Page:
Take Note! part 2
Process documentation tips for every business owner
In part 1, we talked about the desirable ways process documentation can affect your business. Now in part 2, we’ll get down to the nitty-gritty details of how to actually get this done. We all know how busy you are and that you really didn’t need one more task added to your plate, so our goal is to help you see how you can feasibly find the time to do it.
Here are some practical steps we’ve successfully followed to document our processes at Propel.
- Do it as you train. If you find yourself training a new employee on how you do things, take the opportunity of articulating your instructions verbally and write them down. Better yet, have the new employee document what you’ve taught them and review it.
- Identify the top 5 tasks you need to document. These might be 5 things you really don’t want to manage anymore and would like to pass off, or maybe they’re 5 processes you want to streamline. Make a list and work on 1-2 a week.
- Set aside a planning day. If adding employees is in the near future for you, it will be well worth your while to take a “business retreat” and spend a half or even a whole day documenting the processes your new employees will be responsible for.
- Make it a habit. Every time you do something, write it down. It can be as simple or detailed as you want, but as long as the document gives clear and complete instructions about a process, that’s what matters.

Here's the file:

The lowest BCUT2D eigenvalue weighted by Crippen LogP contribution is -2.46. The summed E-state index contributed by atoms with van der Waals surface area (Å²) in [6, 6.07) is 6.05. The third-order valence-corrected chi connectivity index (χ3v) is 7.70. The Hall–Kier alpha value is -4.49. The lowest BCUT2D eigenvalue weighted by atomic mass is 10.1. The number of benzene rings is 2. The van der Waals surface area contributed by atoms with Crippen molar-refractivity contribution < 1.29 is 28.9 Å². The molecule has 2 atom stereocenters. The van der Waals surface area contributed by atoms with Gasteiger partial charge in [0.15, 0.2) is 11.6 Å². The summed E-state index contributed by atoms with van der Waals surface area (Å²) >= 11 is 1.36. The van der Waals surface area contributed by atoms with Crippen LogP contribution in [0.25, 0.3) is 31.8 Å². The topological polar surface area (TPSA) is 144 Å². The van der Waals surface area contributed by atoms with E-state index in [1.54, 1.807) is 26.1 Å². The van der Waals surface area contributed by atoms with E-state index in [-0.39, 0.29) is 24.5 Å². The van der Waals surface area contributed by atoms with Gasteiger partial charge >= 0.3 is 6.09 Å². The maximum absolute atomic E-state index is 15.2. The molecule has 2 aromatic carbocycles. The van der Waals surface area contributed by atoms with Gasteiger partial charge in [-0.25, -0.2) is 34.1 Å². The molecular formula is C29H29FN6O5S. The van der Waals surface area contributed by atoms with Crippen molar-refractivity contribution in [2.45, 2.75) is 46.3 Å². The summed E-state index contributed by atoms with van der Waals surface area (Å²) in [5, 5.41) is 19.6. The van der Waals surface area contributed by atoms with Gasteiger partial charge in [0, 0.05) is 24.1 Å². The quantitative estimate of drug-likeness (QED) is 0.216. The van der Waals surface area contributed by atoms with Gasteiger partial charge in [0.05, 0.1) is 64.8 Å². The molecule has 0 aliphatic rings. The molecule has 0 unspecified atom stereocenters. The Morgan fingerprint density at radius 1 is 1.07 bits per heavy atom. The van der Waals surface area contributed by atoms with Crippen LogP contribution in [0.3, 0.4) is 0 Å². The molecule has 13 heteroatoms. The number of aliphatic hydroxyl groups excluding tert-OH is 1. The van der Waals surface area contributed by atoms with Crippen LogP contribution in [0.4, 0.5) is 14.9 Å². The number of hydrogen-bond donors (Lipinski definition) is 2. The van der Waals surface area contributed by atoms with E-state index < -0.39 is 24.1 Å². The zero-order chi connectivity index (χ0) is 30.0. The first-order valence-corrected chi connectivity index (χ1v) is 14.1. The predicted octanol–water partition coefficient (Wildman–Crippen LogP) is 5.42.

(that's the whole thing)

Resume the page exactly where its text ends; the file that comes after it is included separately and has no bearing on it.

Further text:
As for what you include in a process document, here are a few pointers:
- Each step. Don’t leave anything out! Even if it’s a small detail that might seem intuitive to you, someone following your instructions about the task for the first time won’t know about it.
- Clear and concise instructions. Describe the procedure accurately, but leave out unnecessary details. Keep the document to a bare-bones outline of just the steps. The goal is to make it easy to follow, and lengthy explanations can simply be confusing.
- Organized content. We’ve found the best way to document a process is to do it while we walk through it ourselves. That way, nothing is left out and everything is recorded in sequential order. So, we suggest walking through your own instructions after writing them out to make sure they make sense and you haven’t left anything out.
- An outline. Writing this kind of document is best done in outline form. Not every sentence has to be its own point, but the big steps in a process should be obvious. Put it in a bulleted list so it’s easy to follow.
The best advice we have about process documentation is to write your processes in a way that someone who doesn’t know how to do the task you’re describing could read your document and be able to follow it without any questions. That doesn’t mean writing as if the recipient is a child, but it does mean breaking every task down into the simplest steps.